In my first blog post I defined a dystopia as a place in which people suffer severely and may be treated in an inhumane way. I still consider this a good definition of a dystopia, but with all the new knowledge I have of a dystopia, that definition seems broad. My new definition of a dystopia is an imagined place in which a group of people are oppressed and controlled by the government or something similar to it. A dystopia also usually tends to “begin” because of some sort of catastrophic event. Then, somebody decides they have what it takes to be a leader and try to “fix” everything. This new leader usually has a group of soldiers below him to help him maintain order within the society, and these soldiers usually have a high status in society. My new definition may look exactly like my old one, just with bigger words, but I believe my new definition shows emphasis on how some or all citizens in a society are treated as if they are not human.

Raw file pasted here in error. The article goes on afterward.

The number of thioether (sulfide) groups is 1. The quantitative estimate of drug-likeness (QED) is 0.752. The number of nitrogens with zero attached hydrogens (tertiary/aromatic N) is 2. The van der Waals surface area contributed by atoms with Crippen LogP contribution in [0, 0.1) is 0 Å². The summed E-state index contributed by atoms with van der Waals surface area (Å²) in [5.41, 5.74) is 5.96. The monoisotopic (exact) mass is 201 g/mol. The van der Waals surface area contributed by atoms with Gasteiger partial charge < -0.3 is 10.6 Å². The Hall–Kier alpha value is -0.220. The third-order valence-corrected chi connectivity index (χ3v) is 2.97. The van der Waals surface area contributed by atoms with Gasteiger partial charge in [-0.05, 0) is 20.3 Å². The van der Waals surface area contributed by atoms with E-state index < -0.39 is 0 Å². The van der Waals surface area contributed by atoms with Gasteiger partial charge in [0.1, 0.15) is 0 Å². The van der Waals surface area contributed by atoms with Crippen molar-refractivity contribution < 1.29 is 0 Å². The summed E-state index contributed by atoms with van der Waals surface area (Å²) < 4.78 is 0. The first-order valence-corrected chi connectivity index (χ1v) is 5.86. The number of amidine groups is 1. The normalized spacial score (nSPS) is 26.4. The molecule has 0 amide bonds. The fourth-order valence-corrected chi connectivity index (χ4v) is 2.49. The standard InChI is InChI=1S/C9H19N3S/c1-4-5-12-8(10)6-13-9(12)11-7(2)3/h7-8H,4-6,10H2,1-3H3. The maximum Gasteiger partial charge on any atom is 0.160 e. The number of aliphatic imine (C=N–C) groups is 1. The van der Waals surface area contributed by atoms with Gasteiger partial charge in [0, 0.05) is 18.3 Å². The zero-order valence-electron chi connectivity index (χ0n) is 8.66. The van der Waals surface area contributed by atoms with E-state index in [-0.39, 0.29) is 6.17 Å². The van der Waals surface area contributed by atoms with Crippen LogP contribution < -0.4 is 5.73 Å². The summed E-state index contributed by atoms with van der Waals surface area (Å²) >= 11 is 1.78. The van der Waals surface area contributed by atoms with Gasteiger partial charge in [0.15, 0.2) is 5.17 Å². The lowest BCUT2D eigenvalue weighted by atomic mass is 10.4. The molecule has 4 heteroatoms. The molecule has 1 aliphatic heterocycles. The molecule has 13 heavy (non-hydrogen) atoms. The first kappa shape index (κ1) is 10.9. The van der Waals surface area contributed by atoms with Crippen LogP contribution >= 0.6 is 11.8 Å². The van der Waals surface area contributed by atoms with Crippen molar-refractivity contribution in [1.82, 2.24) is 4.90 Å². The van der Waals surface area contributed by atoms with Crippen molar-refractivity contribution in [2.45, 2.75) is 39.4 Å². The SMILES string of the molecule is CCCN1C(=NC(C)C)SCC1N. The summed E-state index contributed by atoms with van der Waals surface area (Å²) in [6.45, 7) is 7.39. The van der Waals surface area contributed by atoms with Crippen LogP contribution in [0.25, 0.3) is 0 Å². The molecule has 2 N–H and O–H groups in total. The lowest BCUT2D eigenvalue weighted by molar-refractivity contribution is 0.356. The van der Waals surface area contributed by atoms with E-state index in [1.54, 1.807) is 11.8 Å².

I chose to describe the group of people in a dystopia as oppressed because of Young’s five faces of oppression. I think powerlessness is crucial in a dystopian society. Powerlessness is shown when a powerless group is dominated by a powerful group. The powerful group tends to give orders and the powerless usually have to obey these orders or else suffer consequences. Also, the powerless don’t really have freedom or privacy. Powerlessness is shown in, if not all, almost all of the books we’ve read and movies we’ve watched during the course. For example, in the Handmaids Tale, there are different classes with different roles assigned to each class. The higher classes are the most powerful and the lower classes are powerless. We also see powerlessness in Planet of the Apes. The apes are the powerful and the humans are powerless.